More than a year after the Pentagon’s mandate to put women in combat units and special forces, US Navy officials say it has the first female candidate for duty in a special force.
Two women are in the training camp as candidates for the Special Warfare Combatant-Craft Crewman (SWCC) program or usually spoiled as Swick.
Another unnamed woman has filed a petition in the election of officers for the fiscal year 2018, which begins Oct. 1, and is due to complete the initial steps of the pipeline, a selection and assessment in a special operation, by the end of this summer.
This female candidate will compete with 160 applicants to become one of 100 selected cadets.
A spokesman for the Navy Special War Command, Captain Jason Salata, said that a female enlisted candidate had been trained for the Special Warfare Combatant Crewman (SWCC).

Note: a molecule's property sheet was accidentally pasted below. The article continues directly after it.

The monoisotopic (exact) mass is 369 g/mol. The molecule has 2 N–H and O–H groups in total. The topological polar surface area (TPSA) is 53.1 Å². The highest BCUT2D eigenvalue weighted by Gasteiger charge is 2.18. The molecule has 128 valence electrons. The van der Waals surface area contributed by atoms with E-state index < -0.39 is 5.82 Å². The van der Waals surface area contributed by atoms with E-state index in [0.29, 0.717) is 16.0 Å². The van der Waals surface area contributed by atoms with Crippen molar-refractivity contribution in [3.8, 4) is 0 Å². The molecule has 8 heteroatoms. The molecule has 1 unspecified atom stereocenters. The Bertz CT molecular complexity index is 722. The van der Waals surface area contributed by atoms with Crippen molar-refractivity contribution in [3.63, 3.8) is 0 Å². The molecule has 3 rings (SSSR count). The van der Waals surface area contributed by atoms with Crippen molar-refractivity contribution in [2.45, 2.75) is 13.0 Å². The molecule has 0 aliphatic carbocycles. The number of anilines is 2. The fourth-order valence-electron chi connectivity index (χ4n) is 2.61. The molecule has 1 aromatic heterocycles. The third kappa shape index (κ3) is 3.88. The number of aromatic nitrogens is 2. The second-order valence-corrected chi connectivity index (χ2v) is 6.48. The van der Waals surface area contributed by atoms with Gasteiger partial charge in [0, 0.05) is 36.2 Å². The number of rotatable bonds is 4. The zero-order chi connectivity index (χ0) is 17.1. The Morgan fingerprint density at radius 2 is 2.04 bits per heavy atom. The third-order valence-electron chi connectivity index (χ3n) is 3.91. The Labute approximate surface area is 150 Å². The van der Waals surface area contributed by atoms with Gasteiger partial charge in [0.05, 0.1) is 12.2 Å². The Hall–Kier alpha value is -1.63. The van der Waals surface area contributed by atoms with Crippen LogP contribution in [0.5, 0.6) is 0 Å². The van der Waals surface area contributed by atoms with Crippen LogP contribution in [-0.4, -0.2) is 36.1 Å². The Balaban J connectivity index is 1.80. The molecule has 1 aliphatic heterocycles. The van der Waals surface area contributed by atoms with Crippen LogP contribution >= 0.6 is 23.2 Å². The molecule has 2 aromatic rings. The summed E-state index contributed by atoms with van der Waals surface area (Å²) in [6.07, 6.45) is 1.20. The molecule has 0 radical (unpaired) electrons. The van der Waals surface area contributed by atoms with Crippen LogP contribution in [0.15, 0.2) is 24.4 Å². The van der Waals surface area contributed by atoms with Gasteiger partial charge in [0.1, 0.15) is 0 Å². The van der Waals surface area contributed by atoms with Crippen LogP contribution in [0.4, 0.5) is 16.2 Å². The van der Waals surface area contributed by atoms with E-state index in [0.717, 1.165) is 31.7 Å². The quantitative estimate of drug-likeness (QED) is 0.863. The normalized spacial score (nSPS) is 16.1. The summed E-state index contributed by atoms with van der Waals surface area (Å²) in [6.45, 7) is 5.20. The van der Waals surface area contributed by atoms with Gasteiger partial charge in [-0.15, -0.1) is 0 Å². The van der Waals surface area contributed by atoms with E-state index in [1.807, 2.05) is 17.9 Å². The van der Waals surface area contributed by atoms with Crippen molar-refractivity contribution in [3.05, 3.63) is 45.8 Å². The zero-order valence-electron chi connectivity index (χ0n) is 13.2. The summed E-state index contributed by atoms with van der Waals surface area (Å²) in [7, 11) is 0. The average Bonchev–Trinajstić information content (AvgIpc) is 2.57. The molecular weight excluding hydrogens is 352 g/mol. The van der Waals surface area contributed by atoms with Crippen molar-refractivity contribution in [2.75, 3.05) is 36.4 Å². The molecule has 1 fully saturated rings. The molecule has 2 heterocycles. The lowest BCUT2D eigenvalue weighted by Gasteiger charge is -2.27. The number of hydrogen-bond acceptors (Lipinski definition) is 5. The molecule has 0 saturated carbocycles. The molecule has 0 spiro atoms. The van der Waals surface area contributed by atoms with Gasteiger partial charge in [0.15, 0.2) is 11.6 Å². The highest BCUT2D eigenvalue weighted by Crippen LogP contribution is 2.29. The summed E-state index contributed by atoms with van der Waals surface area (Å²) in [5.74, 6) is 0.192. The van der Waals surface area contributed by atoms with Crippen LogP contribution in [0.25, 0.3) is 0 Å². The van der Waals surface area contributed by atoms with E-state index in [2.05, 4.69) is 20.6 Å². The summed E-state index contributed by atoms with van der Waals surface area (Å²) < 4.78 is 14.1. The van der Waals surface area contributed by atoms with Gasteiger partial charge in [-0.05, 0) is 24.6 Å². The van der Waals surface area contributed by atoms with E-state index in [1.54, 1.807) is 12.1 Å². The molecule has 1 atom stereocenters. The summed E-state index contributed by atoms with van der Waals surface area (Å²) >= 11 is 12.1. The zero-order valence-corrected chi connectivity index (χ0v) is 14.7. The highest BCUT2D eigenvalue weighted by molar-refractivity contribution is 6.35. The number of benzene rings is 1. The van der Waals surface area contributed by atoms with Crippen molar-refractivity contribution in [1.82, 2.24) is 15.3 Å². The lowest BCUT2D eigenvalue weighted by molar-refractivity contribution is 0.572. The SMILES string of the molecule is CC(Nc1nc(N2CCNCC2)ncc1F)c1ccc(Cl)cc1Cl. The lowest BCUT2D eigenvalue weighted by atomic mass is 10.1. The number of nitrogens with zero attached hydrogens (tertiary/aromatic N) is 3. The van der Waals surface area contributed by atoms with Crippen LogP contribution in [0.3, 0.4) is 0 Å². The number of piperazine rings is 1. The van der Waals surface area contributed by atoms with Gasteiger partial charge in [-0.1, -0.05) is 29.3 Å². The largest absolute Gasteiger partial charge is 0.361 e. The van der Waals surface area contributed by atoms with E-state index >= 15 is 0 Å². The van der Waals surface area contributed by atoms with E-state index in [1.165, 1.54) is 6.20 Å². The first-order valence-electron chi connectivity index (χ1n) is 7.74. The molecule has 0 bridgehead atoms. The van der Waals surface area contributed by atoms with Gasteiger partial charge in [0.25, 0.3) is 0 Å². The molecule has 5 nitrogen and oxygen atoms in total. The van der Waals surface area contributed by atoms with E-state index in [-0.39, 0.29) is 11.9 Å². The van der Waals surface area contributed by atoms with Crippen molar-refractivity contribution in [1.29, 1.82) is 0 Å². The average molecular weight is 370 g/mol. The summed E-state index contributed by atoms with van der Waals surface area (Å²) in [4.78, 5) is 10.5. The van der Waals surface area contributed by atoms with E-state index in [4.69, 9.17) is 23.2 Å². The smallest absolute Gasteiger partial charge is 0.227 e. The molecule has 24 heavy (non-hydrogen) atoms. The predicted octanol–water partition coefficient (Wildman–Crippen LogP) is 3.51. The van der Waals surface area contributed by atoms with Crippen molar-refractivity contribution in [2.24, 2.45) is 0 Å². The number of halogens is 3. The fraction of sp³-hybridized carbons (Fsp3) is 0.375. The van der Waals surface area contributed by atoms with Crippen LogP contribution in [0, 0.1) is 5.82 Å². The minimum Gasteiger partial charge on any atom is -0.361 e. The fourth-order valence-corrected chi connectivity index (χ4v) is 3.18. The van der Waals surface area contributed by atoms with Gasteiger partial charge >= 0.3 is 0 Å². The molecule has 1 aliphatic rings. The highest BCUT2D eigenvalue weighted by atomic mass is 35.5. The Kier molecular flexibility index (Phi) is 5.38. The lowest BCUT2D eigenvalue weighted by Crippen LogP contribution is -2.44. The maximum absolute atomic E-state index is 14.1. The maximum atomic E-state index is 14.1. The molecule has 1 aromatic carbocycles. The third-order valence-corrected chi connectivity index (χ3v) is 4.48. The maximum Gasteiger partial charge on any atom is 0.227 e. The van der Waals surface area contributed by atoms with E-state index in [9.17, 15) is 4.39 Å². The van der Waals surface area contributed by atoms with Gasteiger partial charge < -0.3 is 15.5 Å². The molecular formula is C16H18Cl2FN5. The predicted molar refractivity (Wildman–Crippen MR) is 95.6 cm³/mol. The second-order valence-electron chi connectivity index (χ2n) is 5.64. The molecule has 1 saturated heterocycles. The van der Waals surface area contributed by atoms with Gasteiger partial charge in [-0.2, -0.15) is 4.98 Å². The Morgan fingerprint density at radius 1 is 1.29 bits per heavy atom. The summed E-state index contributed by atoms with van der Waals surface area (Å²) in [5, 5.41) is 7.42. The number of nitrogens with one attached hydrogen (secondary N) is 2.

Related to security issues, Salata says that the US Navy will not identify candidates or provide updates on their conditions in the selection. In special operations, where operators maintain their identity, public attention may affect the candidate’s career.
The first female candidate is a milestone for the US Navy, which has previously allowed women to enter every career field except in SEALs and SWCCs.
Earlier in January, a US Army official said that a woman had graduated from Ranger school and in an effort to join the 75th Ranger Regiment, but no women had made it through the selection process to other AD special operations elements.
The Air Force and the Marine Corps have also seen several women candidates for special operations, but have not announced who qualified. Both women who are now preparing to enter the Navy’s special operations training course must address some of the most frightening levels of friction in any military training process.
The SEAL, which graduates six Basic Underwater Demolition / SEAL classes per year, has an average attrition rate of 73-75%, while the special boat operator averages 63%.
The SEAL officer’s attrition level is actually lower. (Beni Adrian)